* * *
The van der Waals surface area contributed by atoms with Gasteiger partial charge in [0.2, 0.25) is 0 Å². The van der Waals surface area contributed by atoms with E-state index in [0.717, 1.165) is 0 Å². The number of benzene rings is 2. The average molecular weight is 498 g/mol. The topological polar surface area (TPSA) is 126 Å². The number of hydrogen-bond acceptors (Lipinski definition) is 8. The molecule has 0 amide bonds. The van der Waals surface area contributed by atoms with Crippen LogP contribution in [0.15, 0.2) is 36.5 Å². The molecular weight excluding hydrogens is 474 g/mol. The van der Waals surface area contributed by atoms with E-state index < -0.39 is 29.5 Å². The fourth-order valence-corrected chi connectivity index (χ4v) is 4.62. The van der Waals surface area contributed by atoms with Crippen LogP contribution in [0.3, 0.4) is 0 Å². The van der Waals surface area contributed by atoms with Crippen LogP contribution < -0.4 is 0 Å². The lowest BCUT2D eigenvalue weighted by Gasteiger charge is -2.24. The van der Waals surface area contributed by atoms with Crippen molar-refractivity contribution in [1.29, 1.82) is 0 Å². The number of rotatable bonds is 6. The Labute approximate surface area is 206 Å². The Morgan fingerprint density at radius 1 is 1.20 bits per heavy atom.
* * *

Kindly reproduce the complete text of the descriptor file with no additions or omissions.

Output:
The van der Waals surface area contributed by atoms with Gasteiger partial charge in [0.2, 0.25) is 0 Å². The van der Waals surface area contributed by atoms with E-state index in [0.717, 1.165) is 0 Å². The number of benzene rings is 2. The average molecular weight is 498 g/mol. The topological polar surface area (TPSA) is 126 Å². The number of hydrogen-bond acceptors (Lipinski definition) is 8. The molecule has 0 amide bonds. The van der Waals surface area contributed by atoms with Crippen LogP contribution in [0.15, 0.2) is 36.5 Å². The molecular weight excluding hydrogens is 474 g/mol. The van der Waals surface area contributed by atoms with E-state index < -0.39 is 29.5 Å². The fourth-order valence-corrected chi connectivity index (χ4v) is 4.62. The van der Waals surface area contributed by atoms with Crippen LogP contribution in [0.3, 0.4) is 0 Å². The van der Waals surface area contributed by atoms with Crippen LogP contribution < -0.4 is 0 Å². The lowest BCUT2D eigenvalue weighted by Gasteiger charge is -2.24. The van der Waals surface area contributed by atoms with Crippen molar-refractivity contribution in [1.29, 1.82) is 0 Å². The number of rotatable bonds is 6. The Labute approximate surface area is 206 Å². The Morgan fingerprint density at radius 1 is 1.20 bits per heavy atom.